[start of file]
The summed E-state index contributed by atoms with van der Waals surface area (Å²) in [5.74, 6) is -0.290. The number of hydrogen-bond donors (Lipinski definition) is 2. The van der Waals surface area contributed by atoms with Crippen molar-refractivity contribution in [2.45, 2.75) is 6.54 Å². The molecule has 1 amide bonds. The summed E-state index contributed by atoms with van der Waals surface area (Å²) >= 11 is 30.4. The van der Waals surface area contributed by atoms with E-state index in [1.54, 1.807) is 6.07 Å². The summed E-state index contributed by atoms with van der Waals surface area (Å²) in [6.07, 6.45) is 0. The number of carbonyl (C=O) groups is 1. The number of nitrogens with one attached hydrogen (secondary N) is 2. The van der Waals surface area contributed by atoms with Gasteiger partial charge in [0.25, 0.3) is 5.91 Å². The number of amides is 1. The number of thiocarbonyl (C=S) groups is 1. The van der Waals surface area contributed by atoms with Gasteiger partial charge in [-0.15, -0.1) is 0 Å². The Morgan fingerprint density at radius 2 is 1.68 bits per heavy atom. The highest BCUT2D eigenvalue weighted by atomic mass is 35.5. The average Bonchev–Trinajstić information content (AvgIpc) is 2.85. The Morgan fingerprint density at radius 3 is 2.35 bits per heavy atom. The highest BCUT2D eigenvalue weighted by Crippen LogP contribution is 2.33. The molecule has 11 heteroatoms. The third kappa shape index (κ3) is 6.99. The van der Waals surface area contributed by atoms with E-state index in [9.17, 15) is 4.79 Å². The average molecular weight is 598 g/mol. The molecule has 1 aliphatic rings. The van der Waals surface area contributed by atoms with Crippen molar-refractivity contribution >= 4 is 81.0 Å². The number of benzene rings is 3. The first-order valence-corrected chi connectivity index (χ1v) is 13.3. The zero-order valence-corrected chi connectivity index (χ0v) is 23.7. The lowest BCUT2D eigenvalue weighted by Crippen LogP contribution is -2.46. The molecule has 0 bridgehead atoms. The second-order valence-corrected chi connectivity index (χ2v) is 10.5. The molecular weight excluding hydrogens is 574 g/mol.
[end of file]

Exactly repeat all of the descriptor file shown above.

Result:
The summed E-state index contributed by atoms with van der Waals surface area (Å²) in [5.74, 6) is -0.290. The number of hydrogen-bond donors (Lipinski definition) is 2. The van der Waals surface area contributed by atoms with Crippen molar-refractivity contribution in [2.45, 2.75) is 6.54 Å². The molecule has 1 amide bonds. The summed E-state index contributed by atoms with van der Waals surface area (Å²) >= 11 is 30.4. The van der Waals surface area contributed by atoms with E-state index in [1.54, 1.807) is 6.07 Å². The summed E-state index contributed by atoms with van der Waals surface area (Å²) in [6.07, 6.45) is 0. The number of carbonyl (C=O) groups is 1. The number of nitrogens with one attached hydrogen (secondary N) is 2. The van der Waals surface area contributed by atoms with Gasteiger partial charge in [0.25, 0.3) is 5.91 Å². The number of amides is 1. The number of thiocarbonyl (C=S) groups is 1. The van der Waals surface area contributed by atoms with Gasteiger partial charge in [-0.15, -0.1) is 0 Å². The Morgan fingerprint density at radius 2 is 1.68 bits per heavy atom. The highest BCUT2D eigenvalue weighted by atomic mass is 35.5. The average Bonchev–Trinajstić information content (AvgIpc) is 2.85. The Morgan fingerprint density at radius 3 is 2.35 bits per heavy atom. The highest BCUT2D eigenvalue weighted by Crippen LogP contribution is 2.33. The molecule has 11 heteroatoms. The third kappa shape index (κ3) is 6.99. The van der Waals surface area contributed by atoms with E-state index in [9.17, 15) is 4.79 Å². The average molecular weight is 598 g/mol. The molecule has 1 aliphatic rings. The van der Waals surface area contributed by atoms with Crippen molar-refractivity contribution >= 4 is 81.0 Å². The number of benzene rings is 3. The first-order valence-corrected chi connectivity index (χ1v) is 13.3. The zero-order valence-corrected chi connectivity index (χ0v) is 23.7. The lowest BCUT2D eigenvalue weighted by Crippen LogP contribution is -2.46. The molecule has 0 bridgehead atoms. The second-order valence-corrected chi connectivity index (χ2v) is 10.5. The molecular weight excluding hydrogens is 574 g/mol.